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Review of "Your Wild and Precious Life" by Liz Jensen: Finding Spiritual Clarity After Grief

Review of “Your Wild and Precious Life” by Liz Jensen: Finding Spiritual Clarity After Grief


One day, Liz Jensen’s son, Raphaël, encounters death in the garden. It’s in the form of a bird, a great tit that he discovers and brings inside. “I found a sleeping bird,” he informs his mother, who then explains to him that this bird will not wake up again. They bury the bird in a hole and hold a funeral to honor it. “It’s not a bird anymore,” they tell him, “underground, it will decay and transform into something else through magic.” However, this concept is difficult for young Raphaël to understand. He places snail shells on the grave and cries out in grief.

At 25 years old, Raphaël once again encounters death. While on a run in South Africa, he is preparing to film a documentary about anti-poaching efforts when his heart unexpectedly stops. This is a significant moment for Jensen, who sees it as a “kairos” – a Greek concept of time that interrupts the normal course of events and brings about radical change.

Jensen in her book, Your Wild and Precious Life, questions the possibility of change amidst extreme despair. As a novelist who believes in the power of words, she composes a prayer or incantation while on a plane to see her son’s body. She sees her son as an unstoppable force of nature and imagines him becoming one with that force, transformed into water, chlorophyll, moss, a bird’s feather, and more.

How can anyone cope with the death of a child? Is there any other way to describe it other than insanity? Jensen compares it to the opposite of pregnancy, where she feels like her son is disappearing from within her, one tiny piece at a time. She breaks glasses, stares off into space, and drops things in the grocery store. She likens the mental state of grief to that of a pregnant woman, but without the happiness. Like an expectant mother, she looks for solace in others and finds a united group of grieving parents who are on the same path as her. A friend, whose son died by suicide in his early twenties, shares with her the story of going into “phantom labor” while meeting with the priest for coffee before the funeral.

Similar to the process of pregnancy, grief also has a series of stages. These five well-known phases – denial, anger, bargaining, depression, and acceptance – were first conceptualized by Elisabeth Kübler-Ross in the 1960s. However, a sixth stage has been proposed more recently by psychologist David Kessler following the loss of his own son: meaning. Grief is not solely about loss, as it also holds the potential for growth and transformation. While post-traumatic stress is frequently discussed, there is less focus on post-traumatic growth, regeneration, and spiritual awakening, as noted by writer and researcher, Jensen.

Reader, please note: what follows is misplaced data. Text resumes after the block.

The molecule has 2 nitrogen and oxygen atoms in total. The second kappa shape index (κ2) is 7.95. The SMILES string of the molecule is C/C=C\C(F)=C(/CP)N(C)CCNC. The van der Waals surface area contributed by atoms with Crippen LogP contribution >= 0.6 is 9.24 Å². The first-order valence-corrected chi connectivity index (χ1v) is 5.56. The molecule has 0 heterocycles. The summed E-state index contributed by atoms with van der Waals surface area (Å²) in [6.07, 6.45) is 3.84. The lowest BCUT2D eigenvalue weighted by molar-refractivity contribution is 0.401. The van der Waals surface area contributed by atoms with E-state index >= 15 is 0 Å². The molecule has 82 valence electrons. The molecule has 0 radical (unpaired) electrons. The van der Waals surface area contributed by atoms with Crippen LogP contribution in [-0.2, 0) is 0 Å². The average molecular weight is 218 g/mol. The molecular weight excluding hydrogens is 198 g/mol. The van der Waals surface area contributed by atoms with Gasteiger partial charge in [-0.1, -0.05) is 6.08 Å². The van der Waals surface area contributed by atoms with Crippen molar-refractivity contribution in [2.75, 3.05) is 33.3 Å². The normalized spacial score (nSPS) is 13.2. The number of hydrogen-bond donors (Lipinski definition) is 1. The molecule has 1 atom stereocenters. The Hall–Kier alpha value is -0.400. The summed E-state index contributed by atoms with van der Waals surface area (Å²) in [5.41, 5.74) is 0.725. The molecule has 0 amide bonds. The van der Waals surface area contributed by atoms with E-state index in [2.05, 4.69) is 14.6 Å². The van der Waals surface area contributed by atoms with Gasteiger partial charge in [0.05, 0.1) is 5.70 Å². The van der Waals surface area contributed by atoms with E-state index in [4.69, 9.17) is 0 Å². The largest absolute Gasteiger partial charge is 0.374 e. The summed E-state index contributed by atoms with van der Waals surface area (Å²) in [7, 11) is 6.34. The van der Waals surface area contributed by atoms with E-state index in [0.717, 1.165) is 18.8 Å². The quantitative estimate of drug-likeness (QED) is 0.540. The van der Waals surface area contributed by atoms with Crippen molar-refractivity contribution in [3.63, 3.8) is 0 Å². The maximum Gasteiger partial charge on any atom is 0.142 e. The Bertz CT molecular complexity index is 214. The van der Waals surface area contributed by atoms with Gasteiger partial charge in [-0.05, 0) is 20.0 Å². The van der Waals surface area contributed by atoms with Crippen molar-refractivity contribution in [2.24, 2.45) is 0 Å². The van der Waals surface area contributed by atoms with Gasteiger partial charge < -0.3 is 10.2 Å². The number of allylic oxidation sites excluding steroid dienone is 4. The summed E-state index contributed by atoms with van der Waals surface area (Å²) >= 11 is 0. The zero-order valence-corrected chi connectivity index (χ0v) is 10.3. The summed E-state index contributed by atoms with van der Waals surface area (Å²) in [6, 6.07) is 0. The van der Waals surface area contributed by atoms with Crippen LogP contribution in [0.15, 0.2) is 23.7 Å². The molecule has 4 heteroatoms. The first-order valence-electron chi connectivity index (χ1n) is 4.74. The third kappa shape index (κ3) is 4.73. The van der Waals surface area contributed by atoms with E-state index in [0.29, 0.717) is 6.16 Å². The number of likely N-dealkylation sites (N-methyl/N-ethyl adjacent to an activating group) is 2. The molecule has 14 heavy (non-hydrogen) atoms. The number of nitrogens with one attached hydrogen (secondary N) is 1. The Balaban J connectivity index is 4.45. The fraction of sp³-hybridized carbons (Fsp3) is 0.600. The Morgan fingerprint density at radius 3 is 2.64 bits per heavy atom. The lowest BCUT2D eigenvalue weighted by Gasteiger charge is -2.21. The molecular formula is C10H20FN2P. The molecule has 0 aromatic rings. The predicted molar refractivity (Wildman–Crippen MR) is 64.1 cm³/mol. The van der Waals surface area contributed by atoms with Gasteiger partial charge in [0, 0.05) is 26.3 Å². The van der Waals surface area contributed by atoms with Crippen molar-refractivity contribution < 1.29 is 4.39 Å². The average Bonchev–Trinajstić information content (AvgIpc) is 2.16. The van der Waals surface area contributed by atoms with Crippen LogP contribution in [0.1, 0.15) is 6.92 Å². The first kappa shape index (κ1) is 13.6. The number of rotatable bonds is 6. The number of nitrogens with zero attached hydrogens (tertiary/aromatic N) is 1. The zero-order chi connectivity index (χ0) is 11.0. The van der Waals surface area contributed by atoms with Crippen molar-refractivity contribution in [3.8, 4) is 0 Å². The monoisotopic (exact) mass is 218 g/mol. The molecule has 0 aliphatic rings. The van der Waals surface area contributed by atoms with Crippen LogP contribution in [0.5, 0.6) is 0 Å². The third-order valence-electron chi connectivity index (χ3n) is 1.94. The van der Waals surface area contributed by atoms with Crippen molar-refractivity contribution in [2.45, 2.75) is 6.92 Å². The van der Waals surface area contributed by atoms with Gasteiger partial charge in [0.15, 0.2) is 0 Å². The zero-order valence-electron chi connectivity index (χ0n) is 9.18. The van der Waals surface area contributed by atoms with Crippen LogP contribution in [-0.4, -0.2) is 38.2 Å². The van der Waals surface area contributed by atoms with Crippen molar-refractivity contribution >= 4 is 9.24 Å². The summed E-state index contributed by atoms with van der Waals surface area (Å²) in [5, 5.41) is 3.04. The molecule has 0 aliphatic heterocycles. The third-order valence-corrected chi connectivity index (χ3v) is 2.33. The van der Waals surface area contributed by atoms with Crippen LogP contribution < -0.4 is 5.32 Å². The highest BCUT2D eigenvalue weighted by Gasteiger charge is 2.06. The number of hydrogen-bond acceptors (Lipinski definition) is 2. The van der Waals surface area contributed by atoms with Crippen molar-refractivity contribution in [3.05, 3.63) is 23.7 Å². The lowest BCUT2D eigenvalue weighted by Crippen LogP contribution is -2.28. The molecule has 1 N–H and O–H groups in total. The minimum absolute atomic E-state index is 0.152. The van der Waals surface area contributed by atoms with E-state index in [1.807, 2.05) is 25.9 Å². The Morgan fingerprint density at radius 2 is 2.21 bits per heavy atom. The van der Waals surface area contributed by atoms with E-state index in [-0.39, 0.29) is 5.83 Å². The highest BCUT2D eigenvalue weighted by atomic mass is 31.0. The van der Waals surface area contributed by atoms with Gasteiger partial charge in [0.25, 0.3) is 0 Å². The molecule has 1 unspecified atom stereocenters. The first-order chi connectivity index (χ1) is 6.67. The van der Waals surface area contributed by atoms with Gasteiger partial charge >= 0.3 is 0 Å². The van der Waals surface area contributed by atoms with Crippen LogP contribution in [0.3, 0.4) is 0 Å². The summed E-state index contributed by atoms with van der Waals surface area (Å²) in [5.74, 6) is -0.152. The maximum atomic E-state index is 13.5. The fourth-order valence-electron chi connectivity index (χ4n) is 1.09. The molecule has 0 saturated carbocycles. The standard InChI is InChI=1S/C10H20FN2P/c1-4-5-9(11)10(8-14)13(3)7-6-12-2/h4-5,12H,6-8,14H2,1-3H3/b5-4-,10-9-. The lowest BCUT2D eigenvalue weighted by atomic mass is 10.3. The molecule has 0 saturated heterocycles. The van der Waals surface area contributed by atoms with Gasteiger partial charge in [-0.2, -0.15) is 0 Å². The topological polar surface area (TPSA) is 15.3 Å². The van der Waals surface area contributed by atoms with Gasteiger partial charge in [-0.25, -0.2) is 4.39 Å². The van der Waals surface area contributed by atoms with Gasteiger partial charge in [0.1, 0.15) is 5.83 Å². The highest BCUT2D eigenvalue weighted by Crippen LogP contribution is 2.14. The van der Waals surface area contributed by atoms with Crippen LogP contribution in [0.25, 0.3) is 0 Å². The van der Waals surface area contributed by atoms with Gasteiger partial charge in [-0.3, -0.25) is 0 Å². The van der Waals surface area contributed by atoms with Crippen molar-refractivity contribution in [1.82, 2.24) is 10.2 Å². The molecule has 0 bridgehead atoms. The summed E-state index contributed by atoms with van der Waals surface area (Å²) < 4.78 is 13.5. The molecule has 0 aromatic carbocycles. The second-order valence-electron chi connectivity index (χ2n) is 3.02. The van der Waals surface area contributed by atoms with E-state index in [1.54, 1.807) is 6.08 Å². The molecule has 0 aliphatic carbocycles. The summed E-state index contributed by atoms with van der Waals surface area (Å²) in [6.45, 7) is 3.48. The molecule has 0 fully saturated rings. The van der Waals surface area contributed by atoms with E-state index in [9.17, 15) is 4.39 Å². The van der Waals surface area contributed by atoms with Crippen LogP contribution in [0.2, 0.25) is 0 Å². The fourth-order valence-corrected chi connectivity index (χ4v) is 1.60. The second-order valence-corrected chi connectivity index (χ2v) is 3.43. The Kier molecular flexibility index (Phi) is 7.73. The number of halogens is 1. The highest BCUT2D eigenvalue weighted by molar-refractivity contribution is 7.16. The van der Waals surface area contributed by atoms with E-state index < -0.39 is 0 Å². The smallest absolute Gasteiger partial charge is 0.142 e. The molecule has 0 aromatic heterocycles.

Jensen’s journey toward awakening is sparked by the presence of birds. There is a particular feathered creature that appears near the location where Raphaël tragically passed away. When Jensen cries out his name, she notices “a small bird with an impressively elongated tail…reminiscent of Raph’s signature russet braid.” In another instance, a blue-breasted seabird dives for her while she is swimming. Additionally, there are multiple appearances of great tits in various forms. Jensen begins to see these birds as a symbol that her son is still close by, and that even in death, transformation and magic are possible.

Following his death, Jensen starts to hear her son’s voice and he provides her with solace and motivation. She also experiences visual sightings of him, appearing in various sizes and performing different physical stunts during a support group for those who have lost loved ones. The state of overwhelming despair and sadness that accompanies grief is a common experience, particularly in the case of an unexpected loss. However, could it be considered madness? Or could it be, as Jensen begins to think, evidence that there is more to life than can be quantified?

The concept that our loved ones do not simply disappear when they pass away, but instead transform and disperse – as physical matter, energy, or even spiritual presence – throughout our world, is a thought with profound implications. In addition to being a climate activist, Raphaël’s death is just one of many that leaves its mark on the pages of this honest and pressing memoir. Jensen’s focus shifts between her own personal grief and a mourning for the loss of nature. Towards the end of the book, she envisions her son once again, shape-shifting into various forms like a gingko leaf, bat, tiger, spider, sea-turtle, viper, jellyfish, water droplet in a cloud, bed of moss, bacteria, elephant, and dragonfly. “Everything is more vibrant. Everything is more mysterious. Everything holds significance.”

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Source: theguardian.com